BELGRADE, Serbia (Vianews) – It’s a universally acknowledged truth that everyone dies and that there’s a whole industry profiting from it. Some people die in hospitals, others at home. In Serbian capital, Belgrade, if one is unlucky enough to die at home, chances are that the family of the deceased will have to wait 24 hours for paramedics to come and pronounce death. Unless they agree to “cooperate”…

According to testimonies of many citizens, both from Belgrade and other Serbian cities, as soon as they report death at home, strange things begin to happen. First, they immediately get a phone call from a publicly owned company “Funeral Services Belgrade”. If they refuse and decide to use services of some of the many private funeral homes in Belgrade, they are being “punished” by waiting 24 hours for someone to come, pronounce death, and take care of the body of the deceased.

Many citizens with this awful experience tried to find out how did “Funeral Services Belgrade” even get their phone number in the first place. The answer they got was that it is a standard procedure in line with regulations. The problem is – it is not. Every town in Serbia has a public “hotline” for reporting death at home. The standard procedure is that paramedics arrive as soon as possible and, if there are no suspicious circumstances (natural cause of death is obvious), they take the body to a public morgue. Then, the family decides if they want to use services from public or private funeral home.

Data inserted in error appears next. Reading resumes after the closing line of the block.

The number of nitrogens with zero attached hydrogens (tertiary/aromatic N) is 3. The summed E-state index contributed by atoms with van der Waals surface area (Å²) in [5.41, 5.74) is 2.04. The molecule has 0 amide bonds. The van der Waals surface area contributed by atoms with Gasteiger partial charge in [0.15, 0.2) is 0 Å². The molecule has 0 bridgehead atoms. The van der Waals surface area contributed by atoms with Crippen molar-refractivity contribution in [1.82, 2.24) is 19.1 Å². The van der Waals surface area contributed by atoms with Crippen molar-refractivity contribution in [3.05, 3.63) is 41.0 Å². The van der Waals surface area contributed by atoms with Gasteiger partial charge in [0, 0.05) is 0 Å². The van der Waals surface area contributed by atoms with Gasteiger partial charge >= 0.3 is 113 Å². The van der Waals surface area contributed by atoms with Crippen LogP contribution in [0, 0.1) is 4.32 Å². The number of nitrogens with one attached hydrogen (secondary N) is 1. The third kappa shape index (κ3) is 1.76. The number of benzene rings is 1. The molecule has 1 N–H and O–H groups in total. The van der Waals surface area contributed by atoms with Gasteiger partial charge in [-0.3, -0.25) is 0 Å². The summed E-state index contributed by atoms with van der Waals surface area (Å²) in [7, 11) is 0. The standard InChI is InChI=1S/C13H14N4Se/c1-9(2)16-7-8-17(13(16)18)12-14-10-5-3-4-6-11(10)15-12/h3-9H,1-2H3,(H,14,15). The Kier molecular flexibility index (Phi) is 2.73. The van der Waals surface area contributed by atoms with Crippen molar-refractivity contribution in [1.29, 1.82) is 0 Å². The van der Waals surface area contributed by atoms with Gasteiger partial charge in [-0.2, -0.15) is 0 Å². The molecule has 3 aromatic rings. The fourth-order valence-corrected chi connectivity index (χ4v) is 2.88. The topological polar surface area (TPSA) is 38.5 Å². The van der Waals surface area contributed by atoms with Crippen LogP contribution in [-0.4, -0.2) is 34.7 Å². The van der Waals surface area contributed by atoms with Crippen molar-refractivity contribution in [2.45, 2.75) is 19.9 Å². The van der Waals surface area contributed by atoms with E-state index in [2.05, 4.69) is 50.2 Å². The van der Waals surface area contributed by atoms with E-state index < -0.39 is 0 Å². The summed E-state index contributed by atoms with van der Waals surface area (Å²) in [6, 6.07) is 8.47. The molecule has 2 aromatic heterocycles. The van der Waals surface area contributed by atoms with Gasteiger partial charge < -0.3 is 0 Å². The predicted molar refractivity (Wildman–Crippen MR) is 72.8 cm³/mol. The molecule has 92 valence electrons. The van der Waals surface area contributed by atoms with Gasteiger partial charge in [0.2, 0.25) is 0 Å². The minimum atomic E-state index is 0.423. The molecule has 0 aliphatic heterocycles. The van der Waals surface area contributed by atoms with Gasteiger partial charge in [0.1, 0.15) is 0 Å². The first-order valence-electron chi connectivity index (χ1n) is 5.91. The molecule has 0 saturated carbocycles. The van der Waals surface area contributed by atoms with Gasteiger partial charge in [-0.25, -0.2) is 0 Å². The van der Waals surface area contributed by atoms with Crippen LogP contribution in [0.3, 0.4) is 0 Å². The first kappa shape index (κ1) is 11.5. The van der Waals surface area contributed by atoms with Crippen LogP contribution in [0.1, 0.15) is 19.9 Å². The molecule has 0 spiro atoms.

But, death is certain in so many ways and one of them is a profit. And unlike death, fight for profit is eternal. Due to the situation described above, and the number of people with similar experiences, private funeral homes in Belgrade decided that enough is enough and went on strike. Not a normal strike, but several hours long blockage of the main entrance to the Emergency Room of Belgrade Clinical Center, a public health institution and the largest one in the country.

They set up to establish a Union of Privately Owned Funeral Homes and agreed that they have a problem. The representatives of the Union claim that the Paramedic service and the publicly owned funeral company have a “deal”:

“Six months ago, the Paramedic service hired three phone operators and some of them are former employees of the public funeral company. We have reasons to believe that as soon as someone reports death at home, phone operators inform the public funeral company and provide them with contact details of the family”, says one of the union representatives. So they blocked the ER for a day, which caused delays of almost all funerals that were supposed to be held that day in Belgrade.

Graveyard in Belgrade. Photo by: Institute for Belgrade's Monuments
Graveyard in Belgrade. Photo by: Institute for Belgrade’s Monuments

To make things even more complicated, all cemeteries in Belgrade are a property of “Funeral services Belgrade”, which could be easily changed by city regulations. But there is no sign that that will change in near future. This is a problem because citizens are practically blackmailed to use public funeral services and pay higher funeral costs than if they used the private funeral home. But also, if they refuse public funeral service, they are worried if the grave will be taken care well because when it comes to a cemetery, there is no choice, all of them are public.

On the other hand, even if the claims of private funeral homes and citizens in Belgrade are true, and that publicly owned funeral company does have a monopoly, the situation in other Serbian cities is reversed: privately owned funeral homes even rent offices from public hospitals. That is the case of two big Belgrade municipalities – Zvezdara and Zemun, but also in Nis, the third-largest city in Serbia, and many smaller towns. It’s easy to believe that there is a “deal” between medical staff and funeral homes, the only difference is who was faster to make a deal. Because death means profit.


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